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Archie Manning, Rickey Jackson, Willie Roaf inducted into Saints Ring of Honor

Players honored at halftime of Saints-Cowboys game

With a ceremony befitting the honor, quarterback Archie Manning, linebacker Rickey Jackson and offensive tackle Willie Roaf became the inaugural inductees into the New Orleans Saints Ring of Honor on Sunday night at the Mercedes-Benz Superdome.

Manning, Jackson and Roaf, three of the most distinguished and productive players in franchise history, were recognized at halftime of the Saints' nationally televised game against the Dallas Cowboys.

"We, as an organization, have given thoughtful consideration and devotion in an effort to properly honor the contributions of the many great people that have proudly represented the New Orleans Saints and the city of New Orleans," said Tom Benson, Saints Owner/Chairman of the Board.

"We are excited to induct the deserving members of the Class of 2013 and allow our fans an opportunity to honor the efforts and contributions that these men have made to our franchise. It is fitting to honor three of the greatest players in our franchise's rich history in Archie, Rickey and Willie."

Manning, a two-time Pro Bowler with the Saints and the NFC MVP in 1978, established virtually every franchise passing record during his career in New Orleans (1971-82).

"Archie Manning was the first iconic player in New Orleans Saints history," Executive Vice President/General Manager Mickey Loomis said. "Archie was the first face of the franchise.

"He was an elite quarterback before we ever used the term elite."

In 134 games and 129 starts with the Saints, Manning completed 1,849 of 3,335 passes for 21,734 yards and 115 touchdowns. He also ran 357 times for 2,058 yards and 18 touchdowns.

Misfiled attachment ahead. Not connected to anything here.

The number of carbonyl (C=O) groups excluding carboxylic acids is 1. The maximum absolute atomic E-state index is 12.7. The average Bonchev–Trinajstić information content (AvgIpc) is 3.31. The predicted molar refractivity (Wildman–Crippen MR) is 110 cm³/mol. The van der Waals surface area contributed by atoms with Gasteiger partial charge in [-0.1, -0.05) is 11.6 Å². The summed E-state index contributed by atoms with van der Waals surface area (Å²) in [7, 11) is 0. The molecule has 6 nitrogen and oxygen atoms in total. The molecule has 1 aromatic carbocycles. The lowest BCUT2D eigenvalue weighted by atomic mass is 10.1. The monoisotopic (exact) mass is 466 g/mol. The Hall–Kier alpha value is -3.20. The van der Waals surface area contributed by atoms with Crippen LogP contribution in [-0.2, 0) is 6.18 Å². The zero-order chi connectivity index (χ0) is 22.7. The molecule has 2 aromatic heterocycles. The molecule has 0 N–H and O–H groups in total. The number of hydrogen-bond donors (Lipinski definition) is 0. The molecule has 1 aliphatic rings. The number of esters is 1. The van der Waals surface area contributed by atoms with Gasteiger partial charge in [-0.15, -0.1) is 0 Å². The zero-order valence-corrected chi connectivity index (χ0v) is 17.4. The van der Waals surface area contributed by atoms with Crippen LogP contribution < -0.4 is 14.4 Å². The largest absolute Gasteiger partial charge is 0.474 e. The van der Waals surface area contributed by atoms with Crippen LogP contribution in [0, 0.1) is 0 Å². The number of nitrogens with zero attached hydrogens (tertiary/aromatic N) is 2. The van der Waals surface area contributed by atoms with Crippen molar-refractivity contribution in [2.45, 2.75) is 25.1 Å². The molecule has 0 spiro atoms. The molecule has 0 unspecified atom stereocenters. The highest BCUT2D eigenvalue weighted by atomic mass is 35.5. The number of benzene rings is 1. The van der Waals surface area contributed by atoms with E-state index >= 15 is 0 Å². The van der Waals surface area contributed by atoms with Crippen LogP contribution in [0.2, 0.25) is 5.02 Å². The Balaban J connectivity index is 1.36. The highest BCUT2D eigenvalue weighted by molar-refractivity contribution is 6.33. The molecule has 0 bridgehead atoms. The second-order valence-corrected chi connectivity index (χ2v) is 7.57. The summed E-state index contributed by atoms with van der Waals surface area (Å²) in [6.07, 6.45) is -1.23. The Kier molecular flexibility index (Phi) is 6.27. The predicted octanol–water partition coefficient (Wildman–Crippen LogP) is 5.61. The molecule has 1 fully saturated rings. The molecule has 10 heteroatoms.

"It's a great honor," said Manning, the second overall pick of the 1971 NFL Draft. "All of my nights and days in the Superdome weren't always great. I'll always remember this night."

Jackson, who was inducted into the Pro Football Hall of Fame in 2010, spent 13 seasons with the Saints, missing only two of a possible 229 regular-season games in his career. Jackson, the Saints' second-round pick (No. 51 overall) in 1981, is the franchise all-time leader in sacks (115) and fumble recoveries (26).

"He was simply the best linebacker on the best linebacking corps in the history of the NFL," Loomis said, referring to the famed "Dome Patrol" linebacker unit that featured Jackson, Sam Mills, Pat Swilling and Vaughan Johnson.

"I put the Saints (honor) right up there with the Hall of Fame," Jackson said. "I chose Mr. Benson to represent me at the Hall of Fame. That tells you what I think of him."

Few offensive linemen in NFL history have been more highly thought of than Roaf, the team's first-round pick (No. 8 overall) in 1993.

Roaf, who also is a Hall of Fame inductee (Class of 2012), was elected to 11 Pro Bowls in his 13-year career, seven times with the Saints. He was with New Orleans from 1993-2001. No Saint has been selected to play in the Pro Bowl as many times as Roaf, a member of the NFL All-Decade teams of the 1990s and 2000s.

"All he did every game, every year, was block his man," Loomis said.

Said Roaf: "I just remember playing here. When I was a young boy, Rickey taught me the ropes. This is going to be a great evening, especially after we finish beating the Cowboys."

The Saints led the Cowboys 28-10 at halftime.

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